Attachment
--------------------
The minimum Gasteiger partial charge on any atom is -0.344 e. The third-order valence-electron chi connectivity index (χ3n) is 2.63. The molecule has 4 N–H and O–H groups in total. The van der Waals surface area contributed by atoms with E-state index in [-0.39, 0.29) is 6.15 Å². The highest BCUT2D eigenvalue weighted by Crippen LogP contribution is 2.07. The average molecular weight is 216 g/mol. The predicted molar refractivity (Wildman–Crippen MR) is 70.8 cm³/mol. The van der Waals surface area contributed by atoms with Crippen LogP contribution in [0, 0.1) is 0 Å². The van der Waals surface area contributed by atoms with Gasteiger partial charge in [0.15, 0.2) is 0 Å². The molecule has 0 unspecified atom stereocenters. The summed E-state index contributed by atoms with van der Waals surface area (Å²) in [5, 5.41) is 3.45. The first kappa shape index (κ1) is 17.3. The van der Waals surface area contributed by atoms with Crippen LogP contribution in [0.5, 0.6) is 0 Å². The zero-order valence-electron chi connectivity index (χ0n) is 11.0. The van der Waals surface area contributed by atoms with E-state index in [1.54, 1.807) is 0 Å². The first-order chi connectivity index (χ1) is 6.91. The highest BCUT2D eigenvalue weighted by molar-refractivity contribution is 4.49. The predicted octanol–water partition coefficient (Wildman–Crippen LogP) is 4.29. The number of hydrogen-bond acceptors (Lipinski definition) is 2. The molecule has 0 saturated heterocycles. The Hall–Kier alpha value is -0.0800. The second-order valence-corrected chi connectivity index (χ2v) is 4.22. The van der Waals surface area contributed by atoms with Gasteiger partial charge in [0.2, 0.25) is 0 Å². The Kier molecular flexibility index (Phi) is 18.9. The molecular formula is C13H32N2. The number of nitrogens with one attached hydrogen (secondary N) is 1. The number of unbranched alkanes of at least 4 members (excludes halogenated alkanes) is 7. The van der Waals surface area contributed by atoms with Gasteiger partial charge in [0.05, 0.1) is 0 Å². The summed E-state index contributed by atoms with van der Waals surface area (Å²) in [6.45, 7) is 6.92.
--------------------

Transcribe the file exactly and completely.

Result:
The minimum Gasteiger partial charge on any atom is -0.344 e. The third-order valence-electron chi connectivity index (χ3n) is 2.63. The molecule has 4 N–H and O–H groups in total. The van der Waals surface area contributed by atoms with E-state index in [-0.39, 0.29) is 6.15 Å². The highest BCUT2D eigenvalue weighted by Crippen LogP contribution is 2.07. The average molecular weight is 216 g/mol. The predicted molar refractivity (Wildman–Crippen MR) is 70.8 cm³/mol. The van der Waals surface area contributed by atoms with Crippen LogP contribution in [0, 0.1) is 0 Å². The van der Waals surface area contributed by atoms with Gasteiger partial charge in [0.15, 0.2) is 0 Å². The molecule has 0 unspecified atom stereocenters. The summed E-state index contributed by atoms with van der Waals surface area (Å²) in [5, 5.41) is 3.45. The first kappa shape index (κ1) is 17.3. The van der Waals surface area contributed by atoms with Crippen LogP contribution in [0.5, 0.6) is 0 Å². The zero-order valence-electron chi connectivity index (χ0n) is 11.0. The van der Waals surface area contributed by atoms with E-state index in [1.54, 1.807) is 0 Å². The first-order chi connectivity index (χ1) is 6.91. The highest BCUT2D eigenvalue weighted by molar-refractivity contribution is 4.49. The predicted octanol–water partition coefficient (Wildman–Crippen LogP) is 4.29. The number of hydrogen-bond acceptors (Lipinski definition) is 2. The molecule has 0 saturated heterocycles. The Hall–Kier alpha value is -0.0800. The second-order valence-corrected chi connectivity index (χ2v) is 4.22. The van der Waals surface area contributed by atoms with Gasteiger partial charge in [0.2, 0.25) is 0 Å². The Kier molecular flexibility index (Phi) is 18.9. The molecular formula is C13H32N2. The number of nitrogens with one attached hydrogen (secondary N) is 1. The number of unbranched alkanes of at least 4 members (excludes halogenated alkanes) is 7. The van der Waals surface area contributed by atoms with Gasteiger partial charge in [0.05, 0.1) is 0 Å². The summed E-state index contributed by atoms with van der Waals surface area (Å²) in [6.45, 7) is 6.92.